Types of Leasehold Improvements

A landlord may pay for commercial leasehold improvements through a tenant improvement allowance (TIA). In this case, the landlord allows a set budget for improvements, typically $5 to $15 per square foot, and oversees the project. Meanwhile, the tenant controls the renovation process, which may be time-consuming. If project budgets are exceeded, the tenant covers the balance.

Rent discounts may be offered for leasehold improvements as well. The landlord offers the tenant free or reduced rent for a set number of months, such as one free month per year on the lease, as a means for the tenant to save on space alterations. The tenant typically oversees the project and has control over the lease improvements. The tenant is also responsible if costs exceed the budgeted amounts. In addition, rent may be raised at a later date, causing the tenant to pay more for the space long term.

Another type of leasehold improvement is a building standard allowance. The tenant may decide among various selections the landlord provides, such as one of four colors of paint. These items may not meet the tenant’s needs, and he may not be satisfied with the results. Additional improvements are covered by the tenant. The landlord oversees the project.

Leasehold Improvements Rules

Changes have been made to the way landlords and tenants can claim deductions following the new Tax Cuts and Jobs Act in 2017.

In December 2015, the United States Congress passed the Protecting Americans from Tax Hikes (PATH) Act, which modified and extended many tax provisions related to depreciation, including leasehold improvements. The act made permanent a tax-savings provision that allows for 15-year straight-line cost recovery on qualified leasehold improvements.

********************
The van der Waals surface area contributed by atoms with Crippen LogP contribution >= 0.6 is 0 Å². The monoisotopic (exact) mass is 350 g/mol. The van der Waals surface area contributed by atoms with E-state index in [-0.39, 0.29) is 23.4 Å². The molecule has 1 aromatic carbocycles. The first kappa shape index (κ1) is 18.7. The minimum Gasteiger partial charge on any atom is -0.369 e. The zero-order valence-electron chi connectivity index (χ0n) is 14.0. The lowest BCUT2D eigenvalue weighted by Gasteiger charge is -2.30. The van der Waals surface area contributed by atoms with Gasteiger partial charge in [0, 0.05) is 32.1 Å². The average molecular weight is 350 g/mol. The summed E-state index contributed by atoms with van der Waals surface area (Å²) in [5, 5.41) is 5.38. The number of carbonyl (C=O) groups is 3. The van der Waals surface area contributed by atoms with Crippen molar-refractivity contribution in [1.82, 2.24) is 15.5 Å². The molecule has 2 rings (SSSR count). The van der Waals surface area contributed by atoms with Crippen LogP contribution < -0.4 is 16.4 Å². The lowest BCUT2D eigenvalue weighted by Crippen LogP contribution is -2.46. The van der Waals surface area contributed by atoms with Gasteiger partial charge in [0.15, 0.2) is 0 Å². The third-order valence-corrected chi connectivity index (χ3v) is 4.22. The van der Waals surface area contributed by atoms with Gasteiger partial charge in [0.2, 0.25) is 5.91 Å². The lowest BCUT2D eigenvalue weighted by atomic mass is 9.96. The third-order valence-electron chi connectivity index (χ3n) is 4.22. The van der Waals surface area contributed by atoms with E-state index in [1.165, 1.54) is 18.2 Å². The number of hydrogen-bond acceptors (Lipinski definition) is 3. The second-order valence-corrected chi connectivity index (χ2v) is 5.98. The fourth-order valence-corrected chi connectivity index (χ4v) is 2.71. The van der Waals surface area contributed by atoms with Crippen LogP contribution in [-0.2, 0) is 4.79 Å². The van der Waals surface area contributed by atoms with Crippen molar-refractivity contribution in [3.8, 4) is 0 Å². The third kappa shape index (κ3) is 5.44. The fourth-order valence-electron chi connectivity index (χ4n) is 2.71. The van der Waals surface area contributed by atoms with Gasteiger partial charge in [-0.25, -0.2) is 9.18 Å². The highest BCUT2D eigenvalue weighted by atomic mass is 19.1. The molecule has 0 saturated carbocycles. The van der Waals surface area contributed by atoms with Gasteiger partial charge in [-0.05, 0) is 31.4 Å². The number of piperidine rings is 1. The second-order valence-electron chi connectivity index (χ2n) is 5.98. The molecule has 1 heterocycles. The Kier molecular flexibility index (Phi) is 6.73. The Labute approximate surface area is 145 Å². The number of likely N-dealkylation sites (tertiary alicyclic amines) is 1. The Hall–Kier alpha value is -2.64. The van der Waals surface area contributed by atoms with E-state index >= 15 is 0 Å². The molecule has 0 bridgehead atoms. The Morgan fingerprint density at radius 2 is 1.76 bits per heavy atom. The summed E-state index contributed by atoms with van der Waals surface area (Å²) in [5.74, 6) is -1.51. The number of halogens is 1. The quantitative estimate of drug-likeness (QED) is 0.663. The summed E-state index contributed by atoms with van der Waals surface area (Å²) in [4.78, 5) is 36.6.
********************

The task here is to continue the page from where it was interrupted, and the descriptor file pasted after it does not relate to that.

Under those guidelines, landlords and tenants were not allowed to be related, improvements only qualified if they were made to the interior of the building with only that tenant occupying the space, and leasehold improvements were required to be completed after three years of the building first being occupied for service.

The new tax act in 2017 modified some of the requirements. Improvements must still be made to the interior of the building, which means enlargements to buildings, elevators and escalators, roofs, fire protection, alarm, and security systems, and HVAC systems still don't qualify. The qualified improvement property no longer requires both parties—landlord and tenant—to be unrelated. It also got rid of the three-year requirement, stating that all improvements may be made "after the date when the property was first placed in service," according to the Internal Revenue Service (IRS).

Claiming Leasehold Improvements

The Internal Revenue Service (IRS) does not allow deductions for improvements. But because improvements are considered part of the building, they are prone to depreciation. The IRS allows for depreciation deductions, as long as the conditions noted above are satisfied. Whoever does the work is allowed to make the depreciation deduction—whether it's the landlord or the tenant. The new tax act increased the maximum amount allowed to $1 million from $500,000.